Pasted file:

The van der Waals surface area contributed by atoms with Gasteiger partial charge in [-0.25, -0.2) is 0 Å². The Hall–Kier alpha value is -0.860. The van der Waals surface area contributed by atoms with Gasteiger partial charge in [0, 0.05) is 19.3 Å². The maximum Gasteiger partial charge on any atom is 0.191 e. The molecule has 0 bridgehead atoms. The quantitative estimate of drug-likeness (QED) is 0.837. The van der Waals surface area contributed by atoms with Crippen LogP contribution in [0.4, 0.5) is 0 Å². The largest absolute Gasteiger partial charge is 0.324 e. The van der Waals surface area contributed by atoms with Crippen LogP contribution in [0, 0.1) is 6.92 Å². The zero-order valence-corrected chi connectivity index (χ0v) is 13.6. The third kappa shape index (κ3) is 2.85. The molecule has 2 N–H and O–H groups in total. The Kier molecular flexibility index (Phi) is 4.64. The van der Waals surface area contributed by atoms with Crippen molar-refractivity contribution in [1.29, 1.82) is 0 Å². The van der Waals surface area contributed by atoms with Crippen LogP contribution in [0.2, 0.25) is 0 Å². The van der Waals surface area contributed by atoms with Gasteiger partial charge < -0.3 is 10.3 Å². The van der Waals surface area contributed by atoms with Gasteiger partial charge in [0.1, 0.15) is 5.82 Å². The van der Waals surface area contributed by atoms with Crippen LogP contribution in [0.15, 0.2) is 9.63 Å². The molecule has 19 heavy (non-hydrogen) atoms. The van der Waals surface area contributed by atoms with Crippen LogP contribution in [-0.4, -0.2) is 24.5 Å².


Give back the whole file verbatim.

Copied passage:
The van der Waals surface area contributed by atoms with Gasteiger partial charge in [-0.25, -0.2) is 0 Å². The Hall–Kier alpha value is -0.860. The van der Waals surface area contributed by atoms with Gasteiger partial charge in [0, 0.05) is 19.3 Å². The maximum Gasteiger partial charge on any atom is 0.191 e. The molecule has 0 bridgehead atoms. The quantitative estimate of drug-likeness (QED) is 0.837. The van der Waals surface area contributed by atoms with Crippen LogP contribution in [0.4, 0.5) is 0 Å². The largest absolute Gasteiger partial charge is 0.324 e. The van der Waals surface area contributed by atoms with Crippen LogP contribution in [0, 0.1) is 6.92 Å². The zero-order valence-corrected chi connectivity index (χ0v) is 13.6. The third kappa shape index (κ3) is 2.85. The molecule has 2 N–H and O–H groups in total. The Kier molecular flexibility index (Phi) is 4.64. The van der Waals surface area contributed by atoms with Crippen molar-refractivity contribution in [1.29, 1.82) is 0 Å². The van der Waals surface area contributed by atoms with Crippen LogP contribution in [0.2, 0.25) is 0 Å². The van der Waals surface area contributed by atoms with Gasteiger partial charge < -0.3 is 10.3 Å². The van der Waals surface area contributed by atoms with Gasteiger partial charge in [0.1, 0.15) is 5.82 Å². The van der Waals surface area contributed by atoms with Crippen LogP contribution in [0.15, 0.2) is 9.63 Å². The molecule has 19 heavy (non-hydrogen) atoms. The van der Waals surface area contributed by atoms with Crippen LogP contribution in [-0.4, -0.2) is 24.5 Å².